Friday, July 24, 2009

I Just Want to Calibrate

There are certain things you'd expect an adult to know. Especially an adult who happens to be Leader of the Free World.

For example: you know what's really not a smart idea? Insulting police officers. Professor Henry Louis "Skip" Gates learned that the hard way when he got arrested recently at his home in Cambridge, Mass. And President Obama seems to be learning it now, after he blithely said that he thought the police involved in the Gates incident acted "stupidly." Now he's offered the non-apology apology:

"This has been ratcheting up, and I obviously helped to contribute ratcheting it up," Obama said of the racial controversy. "I want to make clear that in my choice of words, I think I unfortunately gave an impression that I was maligning the Cambridge Police Department and Sgt. Crowley specifically. And I could've calibrated those words differently."

So what the hell does "calibrated" mean, anyway? Were the controls off on his teleprompter?

Word to the wise, Mr. President: if you don't know all the facts about an issue, fight the urge to opine on it. It's easy for a penny-ante blogger like me to opine and bloviate, because my words ultimately don't mean much. But when you are the President of the United States, every word you utter gets great scrutiny. The backbencher days are over.

Will Obama figure this out? Put it this way: he'd better. The thing is, there's ample reason to doubt that he will any time soon, for reasons our friend Doug Williams explains quite nicely:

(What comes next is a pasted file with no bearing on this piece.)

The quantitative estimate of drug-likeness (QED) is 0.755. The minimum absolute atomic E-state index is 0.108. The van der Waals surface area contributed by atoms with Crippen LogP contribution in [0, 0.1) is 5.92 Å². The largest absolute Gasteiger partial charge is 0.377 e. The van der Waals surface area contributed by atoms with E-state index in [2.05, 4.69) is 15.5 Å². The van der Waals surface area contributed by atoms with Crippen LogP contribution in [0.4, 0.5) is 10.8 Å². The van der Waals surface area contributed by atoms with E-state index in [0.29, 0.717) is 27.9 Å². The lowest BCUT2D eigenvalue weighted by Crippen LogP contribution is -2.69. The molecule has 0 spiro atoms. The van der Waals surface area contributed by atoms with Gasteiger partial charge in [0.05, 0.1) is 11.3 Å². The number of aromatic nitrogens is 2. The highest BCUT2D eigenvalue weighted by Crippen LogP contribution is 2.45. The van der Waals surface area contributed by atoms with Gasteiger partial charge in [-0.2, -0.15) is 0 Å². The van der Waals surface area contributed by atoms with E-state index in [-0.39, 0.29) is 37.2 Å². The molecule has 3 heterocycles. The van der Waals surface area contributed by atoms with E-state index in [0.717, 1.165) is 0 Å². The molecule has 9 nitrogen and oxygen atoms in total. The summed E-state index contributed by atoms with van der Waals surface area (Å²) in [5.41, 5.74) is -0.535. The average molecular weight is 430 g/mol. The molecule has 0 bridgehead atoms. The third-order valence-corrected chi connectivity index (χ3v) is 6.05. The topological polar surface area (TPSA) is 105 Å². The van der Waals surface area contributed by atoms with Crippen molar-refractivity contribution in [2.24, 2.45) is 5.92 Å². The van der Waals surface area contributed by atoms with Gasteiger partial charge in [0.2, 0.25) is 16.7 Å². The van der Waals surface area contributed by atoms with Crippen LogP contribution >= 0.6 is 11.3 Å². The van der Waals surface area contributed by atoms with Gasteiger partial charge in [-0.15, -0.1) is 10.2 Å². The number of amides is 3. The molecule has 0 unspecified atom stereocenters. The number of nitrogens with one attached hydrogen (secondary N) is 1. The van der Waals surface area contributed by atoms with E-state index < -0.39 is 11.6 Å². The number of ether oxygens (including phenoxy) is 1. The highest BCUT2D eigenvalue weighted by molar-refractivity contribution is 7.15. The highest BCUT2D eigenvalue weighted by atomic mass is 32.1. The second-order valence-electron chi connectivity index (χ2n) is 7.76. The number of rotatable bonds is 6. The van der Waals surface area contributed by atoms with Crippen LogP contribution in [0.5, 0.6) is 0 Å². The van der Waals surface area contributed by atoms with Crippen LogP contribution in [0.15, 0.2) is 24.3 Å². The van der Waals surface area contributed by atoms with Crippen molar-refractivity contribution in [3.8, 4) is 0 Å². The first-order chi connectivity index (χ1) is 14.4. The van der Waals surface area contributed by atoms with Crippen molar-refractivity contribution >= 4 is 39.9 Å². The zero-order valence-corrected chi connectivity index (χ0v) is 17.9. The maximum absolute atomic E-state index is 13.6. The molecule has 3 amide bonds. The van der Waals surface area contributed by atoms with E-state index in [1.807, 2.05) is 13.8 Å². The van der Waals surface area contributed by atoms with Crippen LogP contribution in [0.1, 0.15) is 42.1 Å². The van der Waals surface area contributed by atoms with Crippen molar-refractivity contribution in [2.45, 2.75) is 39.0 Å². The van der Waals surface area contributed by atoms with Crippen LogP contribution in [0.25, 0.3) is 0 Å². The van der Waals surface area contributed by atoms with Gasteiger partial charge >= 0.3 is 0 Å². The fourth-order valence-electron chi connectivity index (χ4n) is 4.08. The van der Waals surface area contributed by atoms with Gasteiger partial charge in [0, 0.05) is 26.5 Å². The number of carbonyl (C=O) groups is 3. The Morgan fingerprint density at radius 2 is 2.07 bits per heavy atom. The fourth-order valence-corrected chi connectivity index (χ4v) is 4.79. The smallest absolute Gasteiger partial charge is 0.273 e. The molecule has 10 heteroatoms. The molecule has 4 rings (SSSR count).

Before seeking the presidency, Obama's experience in government was hardly impressive. He was never an important legislator at any level. His well established history of voting "present" in the Illinois legislature seems to be the best characterization of a legislative career that one could charitably call "undistinguished." His private sector experience was even worse. Unless you count his years spent as a "community organizer," which should more accurately be seen as his first step on the rung of the famously corrupt Chicago political machine, his experience amounts to a brief and unremarkable stint teaching constitutional law after serving as an editor of the Harvard Review (despite which he curiously never had a single article of his own published).

His list of accomplishments across all levels of endeavor reads rather impressively... if he were applying for admission to a liberal arts college. It's fantastically inadequate as a background for the leader of the free world.

But guess what? He's our President. So we'd better hope he starts figuring things out. And as always, go read Doug's piece in full.

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